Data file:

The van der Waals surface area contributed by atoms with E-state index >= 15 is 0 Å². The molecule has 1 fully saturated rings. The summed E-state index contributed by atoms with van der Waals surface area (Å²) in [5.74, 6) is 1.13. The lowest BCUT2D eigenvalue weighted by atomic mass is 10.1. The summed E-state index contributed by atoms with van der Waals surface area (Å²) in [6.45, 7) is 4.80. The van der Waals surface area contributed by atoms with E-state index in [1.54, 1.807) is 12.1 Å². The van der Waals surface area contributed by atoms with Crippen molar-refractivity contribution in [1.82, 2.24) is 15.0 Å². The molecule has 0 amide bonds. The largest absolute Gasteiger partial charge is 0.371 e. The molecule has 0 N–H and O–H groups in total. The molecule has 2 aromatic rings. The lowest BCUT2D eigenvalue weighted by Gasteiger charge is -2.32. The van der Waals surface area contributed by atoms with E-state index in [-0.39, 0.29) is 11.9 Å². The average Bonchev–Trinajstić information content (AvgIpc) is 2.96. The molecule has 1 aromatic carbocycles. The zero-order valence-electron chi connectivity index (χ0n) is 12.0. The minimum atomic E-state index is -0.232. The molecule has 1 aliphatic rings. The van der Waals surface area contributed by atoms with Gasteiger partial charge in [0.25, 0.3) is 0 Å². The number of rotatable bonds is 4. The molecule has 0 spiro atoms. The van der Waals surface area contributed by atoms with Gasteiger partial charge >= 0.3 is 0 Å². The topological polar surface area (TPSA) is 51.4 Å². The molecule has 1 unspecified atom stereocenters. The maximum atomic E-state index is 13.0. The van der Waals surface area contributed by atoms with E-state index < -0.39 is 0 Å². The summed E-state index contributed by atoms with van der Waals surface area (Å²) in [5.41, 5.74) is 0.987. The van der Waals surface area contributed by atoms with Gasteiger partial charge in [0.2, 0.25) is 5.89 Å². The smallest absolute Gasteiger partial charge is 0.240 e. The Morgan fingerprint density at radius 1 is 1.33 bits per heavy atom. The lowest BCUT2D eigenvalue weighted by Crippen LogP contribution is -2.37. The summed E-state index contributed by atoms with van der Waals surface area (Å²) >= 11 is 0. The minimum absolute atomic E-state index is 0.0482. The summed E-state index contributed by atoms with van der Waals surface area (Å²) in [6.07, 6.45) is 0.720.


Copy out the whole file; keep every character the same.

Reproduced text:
The van der Waals surface area contributed by atoms with E-state index >= 15 is 0 Å². The molecule has 1 fully saturated rings. The summed E-state index contributed by atoms with van der Waals surface area (Å²) in [5.74, 6) is 1.13. The lowest BCUT2D eigenvalue weighted by atomic mass is 10.1. The summed E-state index contributed by atoms with van der Waals surface area (Å²) in [6.45, 7) is 4.80. The van der Waals surface area contributed by atoms with E-state index in [1.54, 1.807) is 12.1 Å². The van der Waals surface area contributed by atoms with Crippen molar-refractivity contribution in [1.82, 2.24) is 15.0 Å². The molecule has 0 amide bonds. The largest absolute Gasteiger partial charge is 0.371 e. The molecule has 0 N–H and O–H groups in total. The molecule has 2 aromatic rings. The lowest BCUT2D eigenvalue weighted by Gasteiger charge is -2.32. The van der Waals surface area contributed by atoms with E-state index in [-0.39, 0.29) is 11.9 Å². The average Bonchev–Trinajstić information content (AvgIpc) is 2.96. The molecule has 1 aromatic carbocycles. The zero-order valence-electron chi connectivity index (χ0n) is 12.0. The minimum atomic E-state index is -0.232. The molecule has 1 aliphatic rings. The van der Waals surface area contributed by atoms with Gasteiger partial charge in [0.25, 0.3) is 0 Å². The number of rotatable bonds is 4. The molecule has 0 spiro atoms. The van der Waals surface area contributed by atoms with Gasteiger partial charge >= 0.3 is 0 Å². The topological polar surface area (TPSA) is 51.4 Å². The molecule has 1 unspecified atom stereocenters. The maximum atomic E-state index is 13.0. The van der Waals surface area contributed by atoms with E-state index < -0.39 is 0 Å². The summed E-state index contributed by atoms with van der Waals surface area (Å²) in [5.41, 5.74) is 0.987. The van der Waals surface area contributed by atoms with Gasteiger partial charge in [0.2, 0.25) is 5.89 Å². The smallest absolute Gasteiger partial charge is 0.240 e. The Morgan fingerprint density at radius 1 is 1.33 bits per heavy atom. The lowest BCUT2D eigenvalue weighted by Crippen LogP contribution is -2.37. The summed E-state index contributed by atoms with van der Waals surface area (Å²) >= 11 is 0. The minimum absolute atomic E-state index is 0.0482. The summed E-state index contributed by atoms with van der Waals surface area (Å²) in [6.07, 6.45) is 0.720.